- The bill has a provision to bar any bureau, service, or office of the Department of Interior or Department of Agriculture from further efforts to protect the public, wildlife, and environment from toxic lead ammunition. This seeks to block federal wildlife managers from making biologically sound decisions, and flies in the face of the rhetoric to conduct science-based management. Lead poisoning kills 15 to 20 million wild animals every year (and poses a risk for hunting families too, since the meat from animals shot and cooked for the table can contain tiny lead shards). Such haphazard poisoning of our wildlife can be avoided if sport hunters switch to widely available non-toxic ammunition, such as steel, copper, and bismuth. Now that we’ve seen how inaction from government in Flint, Michigan, caused lead poisoning in people, do we really want to stop our federal agencies from cracking down on the biggest source of lead released into the environment and waterways?
- One provision already in the bill would give commercial and recreational trappers priority access to the more than 100 million acres of pristine wilderness areas across the nation. This provision weakens the landmark Wilderness Act that Congress established a half century ago, to preserve wild areas “where the earth and its community of life are untrammeled by man, where man himself is a visitor who does not remain.” Steel-jawed leghold traps are cruel and indiscriminate, acting as landmines for wildlife and catching whatever hapless creatures step into the vise grip of the devices.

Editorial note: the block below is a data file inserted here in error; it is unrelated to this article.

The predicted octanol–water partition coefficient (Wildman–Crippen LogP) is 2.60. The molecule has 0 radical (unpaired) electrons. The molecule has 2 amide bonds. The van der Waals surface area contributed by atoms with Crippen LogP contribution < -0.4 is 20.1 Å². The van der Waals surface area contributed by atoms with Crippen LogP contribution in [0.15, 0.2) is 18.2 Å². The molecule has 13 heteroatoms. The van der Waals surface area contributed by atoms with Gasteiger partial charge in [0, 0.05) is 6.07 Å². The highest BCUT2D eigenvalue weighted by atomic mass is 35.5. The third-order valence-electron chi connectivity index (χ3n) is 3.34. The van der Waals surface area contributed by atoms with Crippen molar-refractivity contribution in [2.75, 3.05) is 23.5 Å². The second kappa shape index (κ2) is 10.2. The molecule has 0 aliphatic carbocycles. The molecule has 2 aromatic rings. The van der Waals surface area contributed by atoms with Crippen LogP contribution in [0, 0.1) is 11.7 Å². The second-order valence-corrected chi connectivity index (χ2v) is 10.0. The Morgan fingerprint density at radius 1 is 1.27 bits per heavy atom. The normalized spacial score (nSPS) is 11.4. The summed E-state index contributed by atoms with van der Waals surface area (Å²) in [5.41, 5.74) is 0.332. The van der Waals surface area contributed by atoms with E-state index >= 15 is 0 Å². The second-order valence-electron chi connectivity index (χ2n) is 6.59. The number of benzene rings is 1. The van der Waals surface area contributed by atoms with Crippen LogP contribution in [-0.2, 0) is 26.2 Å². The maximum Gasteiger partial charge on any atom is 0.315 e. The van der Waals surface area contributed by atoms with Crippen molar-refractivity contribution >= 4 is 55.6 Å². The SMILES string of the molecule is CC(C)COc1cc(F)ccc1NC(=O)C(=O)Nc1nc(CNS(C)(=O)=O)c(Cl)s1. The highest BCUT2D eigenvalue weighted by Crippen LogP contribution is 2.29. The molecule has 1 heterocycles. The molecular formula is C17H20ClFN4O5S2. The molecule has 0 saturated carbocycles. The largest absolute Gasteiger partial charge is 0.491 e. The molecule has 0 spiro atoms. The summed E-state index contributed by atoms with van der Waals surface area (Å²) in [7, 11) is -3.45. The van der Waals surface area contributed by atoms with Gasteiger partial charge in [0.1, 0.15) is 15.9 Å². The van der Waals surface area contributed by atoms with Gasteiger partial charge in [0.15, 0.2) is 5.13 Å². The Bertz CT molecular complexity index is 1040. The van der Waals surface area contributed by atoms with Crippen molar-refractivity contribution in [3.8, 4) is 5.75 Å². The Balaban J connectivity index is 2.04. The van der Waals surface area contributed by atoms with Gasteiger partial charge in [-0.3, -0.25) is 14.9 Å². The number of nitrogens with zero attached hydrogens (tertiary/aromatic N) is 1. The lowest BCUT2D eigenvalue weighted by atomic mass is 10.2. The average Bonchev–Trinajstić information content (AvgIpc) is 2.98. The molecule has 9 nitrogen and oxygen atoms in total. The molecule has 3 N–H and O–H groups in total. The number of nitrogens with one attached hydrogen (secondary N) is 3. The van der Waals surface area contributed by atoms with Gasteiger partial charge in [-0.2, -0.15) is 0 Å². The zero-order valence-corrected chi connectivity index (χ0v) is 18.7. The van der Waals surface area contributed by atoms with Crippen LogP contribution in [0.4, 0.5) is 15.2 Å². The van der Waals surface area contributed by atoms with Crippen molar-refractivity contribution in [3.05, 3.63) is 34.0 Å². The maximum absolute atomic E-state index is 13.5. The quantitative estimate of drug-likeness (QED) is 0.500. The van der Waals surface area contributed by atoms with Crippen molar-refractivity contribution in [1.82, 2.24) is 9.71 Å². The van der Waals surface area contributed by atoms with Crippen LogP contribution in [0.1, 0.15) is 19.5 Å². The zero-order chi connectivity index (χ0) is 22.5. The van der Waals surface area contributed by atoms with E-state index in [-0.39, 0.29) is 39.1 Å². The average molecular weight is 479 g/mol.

- Another provision of the bill would roll back the Marine Mammal Protection Act and provide a sweetheart deal to help 41 wealthy polar bear trophy hunters import the heads of rare polar bears they shot in Canada. It’s one thing to shoot a deer and eat the meat, and it’s another to fly up to the Arctic Circle, drop $40,000 on a guided trophy hunt, and shoot a threatened species – all for the head and the hide and the bragging rights that go along with it. It’s just the latest in a series of these import allowances for polar bear hunters, and it encourages trophy hunters to kill rare species around the world and then wait for a congressional waiver to bring back their trophies.
There’s not one regular deer or duck hunter who gets anything out of this bill. Any lawmaker who claims he’s for sportsmen by supporting this bill is guilty of grandstanding, and voters will sniff out this kind of trickery and political bait-and-switch maneuvering. It’s hard to believe there can be so much that is bad in a single bill, but with the provisions already in it, and the prospects of the Ribble and Young amendments making its impact even worse, this is the most destructive anti-wildlife proposal ever to come to the floor of the U.S. House of Representatives. Please call your House members today.
If Congress exhibits the worst of judgment and caves in to the trophy-hunting lobby by passing this scam of a bill, we’ll call upon President Obama to give it a clean kill shot.